The Washington Post recently reported that student loan balances are an ever increasing problem for those 50 and over. (http://www.washingtonpost.com/student-loans-saddle-both-kinds-of-seniors-graduates-and-grandparents/2012/04/06/gIQAYZRi2S_story.html). Indeed, approximately 20% of the $870 billion dollars owed on student loans is owed by those over the age of 50. The total owed on student loans is far larger than for either credit cards or vehicle loans.
This issue raises serious questions with respect to bankruptcy filings in the state of Arizona. I have been filing bankruptcy cases for over 25 years, and lately, it seems nearly all of the filings include at least one student loan. The article states that approximately 5.4 million borrowers had at least one past-due student loan account. That is a staggering number!
A very troubling aspect of this development is that many of the debts seem to be incurred while acquiring degrees that do not produce the desired (and needed) income. One victim of this trend is a young man who had student loans of over $100,000, obtained while attending medical school outside of the United States. He was subsequently unable to pass the Board in the United States, and therefore, is not working as a physician.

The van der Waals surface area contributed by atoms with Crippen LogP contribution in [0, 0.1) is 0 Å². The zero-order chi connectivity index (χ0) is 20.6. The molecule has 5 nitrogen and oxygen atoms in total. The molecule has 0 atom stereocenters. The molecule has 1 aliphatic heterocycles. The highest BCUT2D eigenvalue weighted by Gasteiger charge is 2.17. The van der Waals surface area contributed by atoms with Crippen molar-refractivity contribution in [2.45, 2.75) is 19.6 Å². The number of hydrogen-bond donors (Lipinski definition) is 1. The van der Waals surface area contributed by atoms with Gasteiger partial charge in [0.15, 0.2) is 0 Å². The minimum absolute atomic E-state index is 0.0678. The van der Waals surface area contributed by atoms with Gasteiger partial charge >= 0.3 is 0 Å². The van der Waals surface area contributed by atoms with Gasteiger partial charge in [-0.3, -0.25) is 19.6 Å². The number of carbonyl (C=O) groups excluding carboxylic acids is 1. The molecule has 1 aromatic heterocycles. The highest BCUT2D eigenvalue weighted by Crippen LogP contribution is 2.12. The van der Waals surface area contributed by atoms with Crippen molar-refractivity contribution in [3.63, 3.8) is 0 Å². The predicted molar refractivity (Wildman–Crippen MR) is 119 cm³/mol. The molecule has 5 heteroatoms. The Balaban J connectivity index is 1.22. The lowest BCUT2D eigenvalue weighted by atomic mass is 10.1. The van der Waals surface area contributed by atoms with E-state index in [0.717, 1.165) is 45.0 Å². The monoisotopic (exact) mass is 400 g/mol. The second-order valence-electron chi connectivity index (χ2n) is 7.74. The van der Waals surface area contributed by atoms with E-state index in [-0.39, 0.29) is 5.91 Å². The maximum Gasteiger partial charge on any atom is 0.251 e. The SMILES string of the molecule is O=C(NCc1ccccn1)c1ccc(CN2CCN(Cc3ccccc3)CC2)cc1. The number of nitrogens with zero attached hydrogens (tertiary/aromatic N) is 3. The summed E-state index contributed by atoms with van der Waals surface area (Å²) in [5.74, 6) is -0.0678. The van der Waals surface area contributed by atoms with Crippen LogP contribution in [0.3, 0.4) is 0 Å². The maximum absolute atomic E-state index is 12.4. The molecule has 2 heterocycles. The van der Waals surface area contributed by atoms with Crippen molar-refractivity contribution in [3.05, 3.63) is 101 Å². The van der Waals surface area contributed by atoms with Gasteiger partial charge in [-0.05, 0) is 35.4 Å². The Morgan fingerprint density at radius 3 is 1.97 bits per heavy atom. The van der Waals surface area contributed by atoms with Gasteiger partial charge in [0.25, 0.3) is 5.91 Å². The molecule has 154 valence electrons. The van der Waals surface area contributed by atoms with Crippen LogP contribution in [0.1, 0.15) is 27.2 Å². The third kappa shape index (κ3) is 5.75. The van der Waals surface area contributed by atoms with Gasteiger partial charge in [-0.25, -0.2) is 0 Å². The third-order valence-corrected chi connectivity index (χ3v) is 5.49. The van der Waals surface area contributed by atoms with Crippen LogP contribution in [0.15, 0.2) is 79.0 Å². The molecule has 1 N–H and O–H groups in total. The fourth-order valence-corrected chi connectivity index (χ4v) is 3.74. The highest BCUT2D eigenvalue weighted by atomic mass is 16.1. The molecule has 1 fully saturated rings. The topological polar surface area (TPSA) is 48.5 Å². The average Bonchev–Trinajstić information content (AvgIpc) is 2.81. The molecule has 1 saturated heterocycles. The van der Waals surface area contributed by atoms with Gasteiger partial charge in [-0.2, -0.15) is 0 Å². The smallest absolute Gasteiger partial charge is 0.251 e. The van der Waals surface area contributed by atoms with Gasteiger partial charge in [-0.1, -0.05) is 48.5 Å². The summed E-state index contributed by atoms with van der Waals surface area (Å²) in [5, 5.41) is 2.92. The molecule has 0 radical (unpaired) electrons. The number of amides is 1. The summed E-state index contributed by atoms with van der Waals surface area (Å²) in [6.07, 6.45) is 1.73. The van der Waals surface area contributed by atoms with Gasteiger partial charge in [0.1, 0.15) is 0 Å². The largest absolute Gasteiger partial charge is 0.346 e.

Because payment of the loan is not an “undue” hardship (he is still breathing, and working), it would be virtually impossible to discharge his student loan in bankruptcy. His degree is in an area of specialized training, and the debts were acquired legitimately, but to a school that facilitated the acquisition of student loan debt, without considering the drastic consequences to the student/borrower. This occurs often with other types of degrees which do not provide marketable skills in suitable employment that would enable borrowers to pay back their loans.
In 2005, the Bankruptcy Code was drastically amended, and one of the changes was to greatly expand the definition of “student loan” for purposes of bankruptcy discharge. It now includes all loans acquired, even from private sources, for an educational purpose. That has greatly expanded the number of debts falling into the category of “student loans” not dischargeable in bankruptcy, unless “undue” hardship applies. That is a high bar to meet, but has been satisfied in some circumstances. A qualified professional can explore the likelihood of prevailing in those instances, and the standards which would need to be met.